NCF Nation: Randy Sanders
Given the recent spate of unsightly 7-6 seasons, Florida State seems to be in pretty fantastic shape. That, of course, is not the storyline that has taken shape since December. No, the convenient storyline has focused mainly on the coaching turnover that has left the Seminoles with six new assistants heading into the 2013 season.
What does the unusually large turnover say about coach Jimbo Fisher? What does it say about the program itself?
At this point, the storyline has become rote. Fisher already has his answers before the questions are asked, prepared to bat down the notion that this very strange offseason has been, well, strange.
“You know,” he says, “we were one of four teams in the entire country that did not lose a single assistant in my first two years here.”
Pretty astounding, when you consider just how frequently assistants change jobs year to year. But what is more astounding is hiring seven different assistants in a two-month span. One of those assistants, Billy Napier, lasted a handful of weeks before moving on to Alabama.
As Fisher tried to defend the staff turnover, he proved the point others have made. Coaching change is common in this profession, especially at winning programs. But the type of coaching change Florida State just experienced is as rare as scoring a safety on consecutive plays.
“We took the attrition of three years and put it in one,” Fisher says simply.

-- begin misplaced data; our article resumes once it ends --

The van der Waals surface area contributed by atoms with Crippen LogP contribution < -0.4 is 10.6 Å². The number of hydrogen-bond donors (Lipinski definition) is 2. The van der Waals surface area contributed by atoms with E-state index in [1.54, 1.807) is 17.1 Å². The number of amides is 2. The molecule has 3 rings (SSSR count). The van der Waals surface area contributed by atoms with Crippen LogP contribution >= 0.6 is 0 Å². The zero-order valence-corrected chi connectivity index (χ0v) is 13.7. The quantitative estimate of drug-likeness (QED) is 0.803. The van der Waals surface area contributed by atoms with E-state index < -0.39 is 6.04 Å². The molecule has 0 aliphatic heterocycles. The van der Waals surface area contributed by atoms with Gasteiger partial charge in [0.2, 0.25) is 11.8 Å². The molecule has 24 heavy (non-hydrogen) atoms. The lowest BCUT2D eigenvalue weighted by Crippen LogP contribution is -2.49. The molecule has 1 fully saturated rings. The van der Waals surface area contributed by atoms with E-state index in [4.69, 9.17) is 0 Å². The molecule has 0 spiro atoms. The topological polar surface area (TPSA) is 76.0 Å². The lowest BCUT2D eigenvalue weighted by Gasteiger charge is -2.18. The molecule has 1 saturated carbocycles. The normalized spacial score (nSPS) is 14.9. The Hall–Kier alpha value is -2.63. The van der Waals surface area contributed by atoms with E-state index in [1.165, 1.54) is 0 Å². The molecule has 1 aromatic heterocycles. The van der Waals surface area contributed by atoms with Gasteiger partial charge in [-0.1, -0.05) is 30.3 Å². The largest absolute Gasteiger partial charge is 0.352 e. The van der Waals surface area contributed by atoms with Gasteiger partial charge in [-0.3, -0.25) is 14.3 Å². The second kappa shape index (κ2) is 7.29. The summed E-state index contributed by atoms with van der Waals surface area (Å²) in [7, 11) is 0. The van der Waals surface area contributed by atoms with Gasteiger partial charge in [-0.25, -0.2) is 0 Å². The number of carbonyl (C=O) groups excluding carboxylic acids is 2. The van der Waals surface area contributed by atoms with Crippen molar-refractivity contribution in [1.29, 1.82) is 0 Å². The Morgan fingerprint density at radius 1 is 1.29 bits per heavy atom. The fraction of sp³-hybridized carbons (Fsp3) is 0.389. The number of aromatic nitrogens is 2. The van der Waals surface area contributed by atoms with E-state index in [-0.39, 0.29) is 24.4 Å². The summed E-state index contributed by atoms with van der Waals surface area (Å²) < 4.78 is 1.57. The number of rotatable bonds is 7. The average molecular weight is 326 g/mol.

Was he surprised that he lost so many assistants?
“Not really. Last year was a big year,” Fisher begins. “You go back and look at all the major jobs. When’s the last time you saw four major SEC schools open?”
Not since 2004. His defensive coordinator, Mark Stoops, got the head coaching job at Kentucky and took assistant D.J. Eliot with him. Another assistant, Dameyune Craig, left for a co-offensive coordinator job at Auburn. Counting Napier, four assistants left for the SEC.
“The NFL has nowhere else to draw coaches from,” he says. “And we had a lot of success. We’re graduating players. Guys aren’t getting in trouble. People want to know how you’re having success. We had to have a proven commodity.
“We’re the eighth-winningest team in the last three years. We were 30th the previous three years. We’ve jumped more than any team in the country. So people say, ‘Wait a minute.’ We all do research and look at who’s doing good and ask, ‘Why are they doing good? Are they doing something we’re not doing?’ People are saying, ‘Let’s get some of those guys and see why they’re having success and are able to change the culture and change a program.”
The other three coaches who left -- Eddie Gran (Cincinnati), Greg Hudson (Purdue) and James Coley (Miami) -- took coordinator jobs as well. Fisher points this out, too, and makes it clear he has never stood in the way of an assistant getting another job. After all, he allowed Stoops to interview at Kentucky in the middle of the season.